If you’re wondering where I’ve been while my blog has remained dormant, I sincerely apologize. I agonized over being gone for so long! An early frost arrived on our little farm that set into motion a long to-do list. Farm work will forever take priority. So what have I been up to? Mending fences, building a greenhouse, planting lots (and lots) of bulbs, washing buckets and blankets, buying and storing feed, taking care of my kid, mucking out and preparing stalls for winter, going trick-or-treating, hiring a new farrier to trim hooves, and attempting to balance normal house work and appointments.

Whew! I’m trying to get back on schedule, bare with me. For now, I’ll be thrilled to post once a week even if it doesn’t fall on a Tuesday. Next to spring, Autumn is the busiest time of the year for us. We’re preparing garden beds so our farm is overflowing with blooms. On a positive note, I snagged three AMAZING frosted windows for the greenhouse build… they came out of a mansion! I am DYING (figuratively) to walk you through it on video when it’s all finished. Once winter rolls in… I’ll be spending almost all of my free time avoiding the cold by writing blogs in front of our wood burning stove. Don’t give up on me yet!


Cover Image of the Joker: Makeup was done by Kayla @FacesByGremlina, Photography was done by yours truly.

Epic Adventures

The Great Race

I belong to a family of travelers. Midnight drives across the United States, watching sunbeams dance over a dew logged windshield as morning light graces the horizon. Waking up sometimes at two AM because our rickety car was bouncing across uneven roadways… it was a big part of my childhood.

My mom or my grandfather would turn to look at me as I rubbed sleep from my eyes. Attempting to make sense of where I had laid my head previously and trying to comprehend my new reality. Surrounding scenery engulfed in darkness at times.

My mom would say something like “Oh good! You’re up! Guess where we’re going?”

She would toss her head back to laugh over my confusion. Yet it was all so enchanting not knowing what was to come. My childhood of travel is why Nikolai has crossed so many states off his list. It makes coming home sweeter instead of being taken for granted. In his (now) young seven years of life… he has been to at least 25 States.

While browsing news articles one evening, I read about a magical balloon race starting in Helen Georgia and reaching all the way to the Atlantic. At two hundred and twenty five miles it was deemed as being one of the best long distance balloon races in America. When I laid eyes on the advertisement I knew Nikolai needed to experience it for himself.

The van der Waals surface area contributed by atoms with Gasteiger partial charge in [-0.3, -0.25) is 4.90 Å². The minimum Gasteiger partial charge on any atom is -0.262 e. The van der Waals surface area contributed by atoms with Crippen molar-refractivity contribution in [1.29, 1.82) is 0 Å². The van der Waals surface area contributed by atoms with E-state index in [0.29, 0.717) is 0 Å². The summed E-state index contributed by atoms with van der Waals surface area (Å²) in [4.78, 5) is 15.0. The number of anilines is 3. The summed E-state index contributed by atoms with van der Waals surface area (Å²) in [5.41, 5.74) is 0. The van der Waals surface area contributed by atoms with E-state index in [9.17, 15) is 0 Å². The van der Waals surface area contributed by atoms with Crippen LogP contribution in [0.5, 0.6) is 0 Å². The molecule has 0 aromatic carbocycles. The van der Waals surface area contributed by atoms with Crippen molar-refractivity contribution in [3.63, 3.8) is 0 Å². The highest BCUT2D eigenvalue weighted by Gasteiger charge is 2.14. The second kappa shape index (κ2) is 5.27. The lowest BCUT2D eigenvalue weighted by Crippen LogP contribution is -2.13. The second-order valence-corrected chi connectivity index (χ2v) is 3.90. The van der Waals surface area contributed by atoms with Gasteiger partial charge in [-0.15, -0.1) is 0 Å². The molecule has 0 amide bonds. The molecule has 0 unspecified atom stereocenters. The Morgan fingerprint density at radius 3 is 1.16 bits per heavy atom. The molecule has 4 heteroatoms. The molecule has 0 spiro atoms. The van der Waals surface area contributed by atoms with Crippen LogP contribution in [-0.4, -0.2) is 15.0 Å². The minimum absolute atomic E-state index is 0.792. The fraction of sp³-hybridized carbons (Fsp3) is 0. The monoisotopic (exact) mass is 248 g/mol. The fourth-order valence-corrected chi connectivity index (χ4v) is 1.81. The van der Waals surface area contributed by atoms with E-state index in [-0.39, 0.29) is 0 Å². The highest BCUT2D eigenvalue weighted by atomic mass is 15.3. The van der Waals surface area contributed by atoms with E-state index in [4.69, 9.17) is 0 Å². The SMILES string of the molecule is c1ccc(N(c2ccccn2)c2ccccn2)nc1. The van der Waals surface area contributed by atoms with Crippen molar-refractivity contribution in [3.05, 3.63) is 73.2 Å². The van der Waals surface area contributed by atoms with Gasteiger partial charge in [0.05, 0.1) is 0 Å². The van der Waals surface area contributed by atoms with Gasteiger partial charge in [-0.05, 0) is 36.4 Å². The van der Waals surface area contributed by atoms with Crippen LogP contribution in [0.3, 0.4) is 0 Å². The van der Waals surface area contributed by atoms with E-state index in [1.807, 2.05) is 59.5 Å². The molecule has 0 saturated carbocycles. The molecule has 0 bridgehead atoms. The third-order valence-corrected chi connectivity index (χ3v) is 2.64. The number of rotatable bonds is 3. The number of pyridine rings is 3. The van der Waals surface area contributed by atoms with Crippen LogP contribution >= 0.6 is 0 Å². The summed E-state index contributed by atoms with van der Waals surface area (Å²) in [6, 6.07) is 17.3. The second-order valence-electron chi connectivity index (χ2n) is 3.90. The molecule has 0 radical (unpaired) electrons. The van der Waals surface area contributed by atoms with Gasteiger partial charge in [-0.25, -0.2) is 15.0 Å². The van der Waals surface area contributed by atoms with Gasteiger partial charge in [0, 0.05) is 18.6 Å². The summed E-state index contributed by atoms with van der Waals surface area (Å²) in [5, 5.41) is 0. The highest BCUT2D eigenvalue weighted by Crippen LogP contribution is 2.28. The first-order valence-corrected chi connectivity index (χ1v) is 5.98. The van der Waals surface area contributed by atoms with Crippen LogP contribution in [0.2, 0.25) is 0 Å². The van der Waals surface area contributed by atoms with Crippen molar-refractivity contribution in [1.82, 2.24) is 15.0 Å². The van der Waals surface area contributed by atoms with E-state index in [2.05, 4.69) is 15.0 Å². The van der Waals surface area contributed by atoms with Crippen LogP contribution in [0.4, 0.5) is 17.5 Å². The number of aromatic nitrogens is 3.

Late one Wednesday evening in May, I booked a hotel, packed our vehicle, and buckled four-year-old Nikolai into his seat. I slid my body behind the wheel and smiled back at him. His sweet little face was full of confusion. His eyes asking questions his lips hadn’t caught up to.

Guess where we’re going?” I asked with a giggle

He hadn’t a clue. Just my boy and I set off to see spectacular things. We lugged belongings into our assigned hotel room with bags of snacks spilling out onto the red carpeted floor. I tucked him into bed, kissed his forehead with a promise of adventures to come in the morning. We skipped winding down over a glowing television screen for going to bed early and yet we barely slept a wink. Our exhaustion was evident when we missed our first wake-up alarm. Yet before the sun, we rose to greet the day. Slipped our shoes on and grabbed breakfast to take on the road. Nikolai’s little legs did a jig all the way to his surprise encounter.

Our car weaved around mountains. Patches of gold and pink fog billowing into the valley as I asked him which items he would take if he were setting out on a hot air balloon trek rather than watching it. Water, Snacks, binoculars, a picture of daddy (since he was working), and mommy would come with of course! My camera nestled into the passenger seat nearly slid to the floor as an idea for a photograph blossomed in my head.

We walked a winding blacktop following crowds of visitors. Birds fluttering about, having been disrupted of their routine. A nature path through woodlands opened to a grassy field full of baskets. Tipped balloons were graced with fire breathing contraptions. Nikolai’s eyes were wide in anticipation of lift off. Children held hands and ran through the meadow careful to stay out of the way. Pick-nick blankets covered fresh earth where families sat cross legged together. The scene similar to something I saw in film somewhere.

Tiny pests were waved away from morning meals in frustration and people of all nationalities held their breath. When the first balloon lifted, cheers erupted. Loud clapping and well wishes echoed through the forest. As I am terrified of heights, my fingers laced into sweaty fists. I couldn’t imagine seeing beautiful things from their advantage but I also couldn’t grasp how to avoid falling out of such a flimsy restraint.